NATSO, the national association representing truckstops, travel plazas and off-highway fuel retailers, along with SIGMA: America’s Leading Fuel Marketers, and representatives of the convenience store industry, urged Members of Congress to support the bipartisan infrastructure bill, which lays the groundwork for private sector investment in the future of transportation energy. The organizations also urged Congress to oppose any amendments that would discourage fuel retailers’ ability to invest in alternative fueling infrastructure.

The Infrastructure Investment and Jobs Act recognizes the essential role that the retail fuels industry plays in lowering the carbon intensity of transportation energy in the United States, the organizations said in a letter to House Speaker Nancy Pelosi and House Minority Leader Kevin McCarthy.

“Our associations appreciate the difficult work it took to get bipartisan agreement on this bill and are pleased the policy choices made on transportation energy infrastructure point toward a future in which the private sector can and should have incentives to act as a multiplier of federal funds to dramatically increase the alternative energy options available to consumers across the nation,” the groups wrote.

NATSO was joined in signing the letter by SIGMA and the National Association of Convenience Stores.

The IIJA sends a clear policy signal that the federal government wants to work with private industry to achieve its shared goal of improving the environmental characteristics of the transportation sector.

The industry is making investments in a range of alternative fuels including electricity, hydrogen, biofuels, and natural gas. Grant programs that facilitate private investments in electric vehicle (EV) charging and other alternative fuel infrastructure, in conjunction with preserving the ban on offering commercial services at Interstate rest areas, encourage the industry to make these investments.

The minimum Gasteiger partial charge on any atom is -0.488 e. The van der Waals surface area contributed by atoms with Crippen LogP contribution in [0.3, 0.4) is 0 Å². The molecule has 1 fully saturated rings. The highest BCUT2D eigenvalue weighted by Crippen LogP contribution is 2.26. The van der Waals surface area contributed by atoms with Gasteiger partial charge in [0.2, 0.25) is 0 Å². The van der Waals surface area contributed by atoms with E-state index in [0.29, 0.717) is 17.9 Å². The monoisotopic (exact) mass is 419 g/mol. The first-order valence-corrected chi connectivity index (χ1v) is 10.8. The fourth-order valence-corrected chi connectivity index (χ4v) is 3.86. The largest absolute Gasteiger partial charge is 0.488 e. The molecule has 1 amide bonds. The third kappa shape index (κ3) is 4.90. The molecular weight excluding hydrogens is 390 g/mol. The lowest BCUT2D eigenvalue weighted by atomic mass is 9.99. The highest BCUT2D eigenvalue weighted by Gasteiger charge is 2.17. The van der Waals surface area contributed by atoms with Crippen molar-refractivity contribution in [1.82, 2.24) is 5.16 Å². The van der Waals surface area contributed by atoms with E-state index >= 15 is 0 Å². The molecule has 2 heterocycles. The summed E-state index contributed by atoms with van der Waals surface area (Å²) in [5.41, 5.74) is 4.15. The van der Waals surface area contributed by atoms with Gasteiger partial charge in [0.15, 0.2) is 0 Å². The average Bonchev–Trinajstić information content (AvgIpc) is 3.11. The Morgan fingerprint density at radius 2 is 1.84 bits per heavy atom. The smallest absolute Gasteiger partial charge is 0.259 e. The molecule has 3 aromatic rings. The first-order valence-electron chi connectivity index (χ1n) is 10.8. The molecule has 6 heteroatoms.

The organizations said that the alternative fuel corridor grants in the infrastructure legislation are “a good, bipartisan foundation.” The grants require the involvement of the private sector and take into account whether projects support the establishment of long-term competitive infrastructure. “That market will only benefit American drivers if it is based on competitive market principles – just as traditional fueling has been in the United States,” the letter states.

The organizations urged lawmakers to oppose any efforts to overturn the longstanding prohibition on commercial services at rest areas, including electric vehicle charging stations. If the bill were to allow electric vehicle charging at Interstate rest areas, “it would fail to live up to its aspirations and our associations would be forced to aggressively oppose it.”

NATSO and SIGMA support efforts to ensure consumers get affordable and reliable alternative fueling choices so that as new technologies emerge, Americans enjoy all the benefits they have with the existing fueling market. For that to happen there must be a competitive private market for electricity.

The associations applauded that the grant programs created by the bill do not carry large risks of allowing utilities to “double-dip” and force electricity customers to pay for them to own and operate EV charging stations while also receiving federal funds for their installation. This unlevel playing field would force electricity customers to pay for EV infrastructure while making it impossible for private businesses to put capital at risk to compete.